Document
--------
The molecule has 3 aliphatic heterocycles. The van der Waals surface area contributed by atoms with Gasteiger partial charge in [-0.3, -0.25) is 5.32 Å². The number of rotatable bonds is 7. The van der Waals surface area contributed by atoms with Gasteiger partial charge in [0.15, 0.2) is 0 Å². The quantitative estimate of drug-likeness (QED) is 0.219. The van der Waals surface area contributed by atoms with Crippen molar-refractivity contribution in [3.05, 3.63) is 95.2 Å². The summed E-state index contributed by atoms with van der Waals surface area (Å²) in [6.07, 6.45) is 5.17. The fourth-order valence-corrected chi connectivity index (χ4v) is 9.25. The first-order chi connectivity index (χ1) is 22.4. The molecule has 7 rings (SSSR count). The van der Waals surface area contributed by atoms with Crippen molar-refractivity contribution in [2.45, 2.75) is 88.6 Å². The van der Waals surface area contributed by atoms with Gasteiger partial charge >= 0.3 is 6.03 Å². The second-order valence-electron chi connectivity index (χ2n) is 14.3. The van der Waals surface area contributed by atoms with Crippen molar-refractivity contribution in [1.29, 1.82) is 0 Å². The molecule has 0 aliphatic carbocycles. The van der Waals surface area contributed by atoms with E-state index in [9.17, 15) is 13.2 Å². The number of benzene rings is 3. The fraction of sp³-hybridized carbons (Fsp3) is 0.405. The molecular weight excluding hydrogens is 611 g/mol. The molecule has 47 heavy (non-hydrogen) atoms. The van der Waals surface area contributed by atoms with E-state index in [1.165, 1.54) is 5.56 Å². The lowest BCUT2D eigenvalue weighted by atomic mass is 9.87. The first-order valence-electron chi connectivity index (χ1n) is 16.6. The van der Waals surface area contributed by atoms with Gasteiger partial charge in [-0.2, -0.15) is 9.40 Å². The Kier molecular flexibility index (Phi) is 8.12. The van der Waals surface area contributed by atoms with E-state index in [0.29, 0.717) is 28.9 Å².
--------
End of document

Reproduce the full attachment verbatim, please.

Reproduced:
The molecule has 3 aliphatic heterocycles. The van der Waals surface area contributed by atoms with Gasteiger partial charge in [-0.3, -0.25) is 5.32 Å². The number of rotatable bonds is 7. The van der Waals surface area contributed by atoms with Gasteiger partial charge in [0.15, 0.2) is 0 Å². The quantitative estimate of drug-likeness (QED) is 0.219. The van der Waals surface area contributed by atoms with Crippen molar-refractivity contribution in [3.05, 3.63) is 95.2 Å². The summed E-state index contributed by atoms with van der Waals surface area (Å²) in [6.07, 6.45) is 5.17. The fourth-order valence-corrected chi connectivity index (χ4v) is 9.25. The first-order chi connectivity index (χ1) is 22.4. The molecule has 7 rings (SSSR count). The van der Waals surface area contributed by atoms with Crippen molar-refractivity contribution in [2.45, 2.75) is 88.6 Å². The van der Waals surface area contributed by atoms with Gasteiger partial charge >= 0.3 is 6.03 Å². The second-order valence-electron chi connectivity index (χ2n) is 14.3. The van der Waals surface area contributed by atoms with Crippen molar-refractivity contribution in [1.29, 1.82) is 0 Å². The molecule has 0 aliphatic carbocycles. The van der Waals surface area contributed by atoms with E-state index in [9.17, 15) is 13.2 Å². The number of benzene rings is 3. The fraction of sp³-hybridized carbons (Fsp3) is 0.405. The molecular weight excluding hydrogens is 611 g/mol. The molecule has 47 heavy (non-hydrogen) atoms. The van der Waals surface area contributed by atoms with E-state index in [1.165, 1.54) is 5.56 Å². The lowest BCUT2D eigenvalue weighted by atomic mass is 9.87. The first-order valence-electron chi connectivity index (χ1n) is 16.6. The van der Waals surface area contributed by atoms with Gasteiger partial charge in [-0.2, -0.15) is 9.40 Å². The Kier molecular flexibility index (Phi) is 8.12. The van der Waals surface area contributed by atoms with E-state index in [0.29, 0.717) is 28.9 Å².